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Gopher "village" drains water from the soil

 
Eben Campbell
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Our locale is getting drier,  used to be quite wet. I have been mulching and burying wood downhill from existing trees and plantings in an effort to keep moisture in the soil over the dry season. However, the gopher tunnels are efficiently draining away water.  We are thinking of strategies to interrupt the network of drainage tunnels. We have set traps, so far no luck. We hope to dig down and interrupt the tunnels so that the upcoming rains will silt up the holes.
We are thinking of adding some hugelkultur beds, starting below ground. Has anyone had gopher incursions into hugel beds?  We only have maple and Doug fir to use , not ideal but what we have.
Any ideas?
 
Irene Kightley
pollinator
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Location: South West France
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Eben, we also have a big problem in this year of drought. Not with gophers but with moles who have dug tunnels all over the gardens.

We're the only place for miles around where the earth is cool, full of food (For moles) and soft enough to tunnel.

Most of our garden beds began life as hugelkultur piles - some more than 15 years old and at the moment, they are attracting an incredible amount of activity. Every day there are about a dozen or so new mole hills. (Even in the newer hugel beds.)  I usually don't water much but when I notice a flagging plant, I water around it and the earth disappears into the holes around the plants !



I can't think of any way to control them, we've dogs, cats and chickens around and I don't want to use traps and so I'm filling the holes - pushing well into the ground - with wool daggings to at least try to keep some of the moisture around the plants. It's working for some things but it's heartbreaking to see how much work these wee creatures can do in one day.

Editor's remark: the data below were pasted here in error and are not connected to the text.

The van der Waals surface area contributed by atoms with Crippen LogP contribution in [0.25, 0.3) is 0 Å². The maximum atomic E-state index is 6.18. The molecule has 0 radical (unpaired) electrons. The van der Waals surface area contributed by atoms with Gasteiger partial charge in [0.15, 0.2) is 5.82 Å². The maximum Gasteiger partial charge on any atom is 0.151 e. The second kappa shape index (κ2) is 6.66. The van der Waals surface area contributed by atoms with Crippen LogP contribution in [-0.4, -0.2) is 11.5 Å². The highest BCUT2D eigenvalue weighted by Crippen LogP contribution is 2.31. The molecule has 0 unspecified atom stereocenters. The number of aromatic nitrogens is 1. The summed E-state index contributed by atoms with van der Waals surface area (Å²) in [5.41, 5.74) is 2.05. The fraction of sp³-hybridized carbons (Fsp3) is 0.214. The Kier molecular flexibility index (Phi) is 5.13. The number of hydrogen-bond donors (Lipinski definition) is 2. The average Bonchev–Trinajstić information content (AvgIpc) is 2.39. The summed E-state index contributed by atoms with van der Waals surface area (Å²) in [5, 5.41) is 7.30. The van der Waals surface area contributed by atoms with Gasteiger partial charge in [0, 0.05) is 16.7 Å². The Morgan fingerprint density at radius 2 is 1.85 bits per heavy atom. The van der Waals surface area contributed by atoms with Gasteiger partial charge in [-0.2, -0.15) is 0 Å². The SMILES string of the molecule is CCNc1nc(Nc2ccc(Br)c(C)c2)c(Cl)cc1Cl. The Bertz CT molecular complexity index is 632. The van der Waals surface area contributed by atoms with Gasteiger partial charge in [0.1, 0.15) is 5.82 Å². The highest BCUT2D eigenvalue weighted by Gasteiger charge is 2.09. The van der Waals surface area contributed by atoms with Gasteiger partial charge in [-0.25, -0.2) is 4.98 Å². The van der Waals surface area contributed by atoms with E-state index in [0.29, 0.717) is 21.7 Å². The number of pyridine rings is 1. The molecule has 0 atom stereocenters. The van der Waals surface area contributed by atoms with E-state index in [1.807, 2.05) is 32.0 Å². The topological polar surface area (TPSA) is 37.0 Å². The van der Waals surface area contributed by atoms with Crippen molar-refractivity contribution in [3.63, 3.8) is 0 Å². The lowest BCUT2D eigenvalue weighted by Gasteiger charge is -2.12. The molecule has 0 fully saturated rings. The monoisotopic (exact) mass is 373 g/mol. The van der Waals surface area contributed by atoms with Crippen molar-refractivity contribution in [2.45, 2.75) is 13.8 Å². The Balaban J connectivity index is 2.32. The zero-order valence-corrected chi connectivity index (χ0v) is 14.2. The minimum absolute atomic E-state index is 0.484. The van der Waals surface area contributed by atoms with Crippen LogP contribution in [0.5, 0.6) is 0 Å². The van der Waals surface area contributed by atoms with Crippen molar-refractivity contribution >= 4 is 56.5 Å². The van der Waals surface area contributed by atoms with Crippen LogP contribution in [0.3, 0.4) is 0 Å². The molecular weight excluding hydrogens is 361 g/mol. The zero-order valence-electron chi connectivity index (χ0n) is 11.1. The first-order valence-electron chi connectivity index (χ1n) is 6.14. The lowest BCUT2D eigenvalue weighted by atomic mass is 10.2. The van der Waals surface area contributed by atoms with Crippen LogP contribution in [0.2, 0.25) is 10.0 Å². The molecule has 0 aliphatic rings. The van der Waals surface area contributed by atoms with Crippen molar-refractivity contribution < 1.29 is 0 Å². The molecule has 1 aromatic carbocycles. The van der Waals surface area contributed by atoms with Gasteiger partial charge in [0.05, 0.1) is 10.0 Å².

Any advice is welcome.



 
Eben Campbell
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Oh wow, Irene, thanks for that information.
Sorry for your troubles.  We have moles in a lawn area and don't worry about it.... I can see how a nicely decomposing hugel bed would be mole heaven as they go for the bugs.  In the past, I have viewed both the gophers and the moles has kind of helpful, in the sense that they mix up the soil and moles eat bugs. Now that we are trying to keep water in the soil those darn tunnelers are a nuisance. I am hoping for a very wet rainy season this year, thinking that may curb the populations.  Our cats occasionally get gophers and moles. We have a good gopher dog, tho she also eats Gravenstein apple trees and would eat cats if given a chance...so she is banned from orchard and garden. I will share any ideas I come up with...
 
Irene Kightley
pollinator
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Location: South West France
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I agree that moles and any other burrowing beasties are useful to get good stuff into the soil but it needs (for my needs) to be done gradually.

We've always had a good mole population so at the start of the season, I let our dogs dig for moles and they catch and kill a lot. We have five Dachshunds who are great wee hunters and just love it when they're allowed to "go for it".



Mini-diggers at work


This year, I have the impression that there's an underground rave party going on and everyone's invited !!!
 
christie pont
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Eben Campbell wrote:Our locale is getting drier,  used to be quite wet. I have been mulching and burying wood downhill from existing trees and plantings in an effort to keep moisture in the soil over the dry season. However, the gopher tunnels are efficiently draining away water.  We are thinking of strategies to interrupt the network of drainage tunnels. We have set traps, so far no luck. We hope to dig down and interrupt the tunnels so that the upcoming rains will silt up the holes.
We are thinking of adding some hugelkultur beds, starting below ground. Has anyone had gopher incursions into hugel beds?  We only have maple and Doug fir to use , not ideal but what we have.
Any ideas?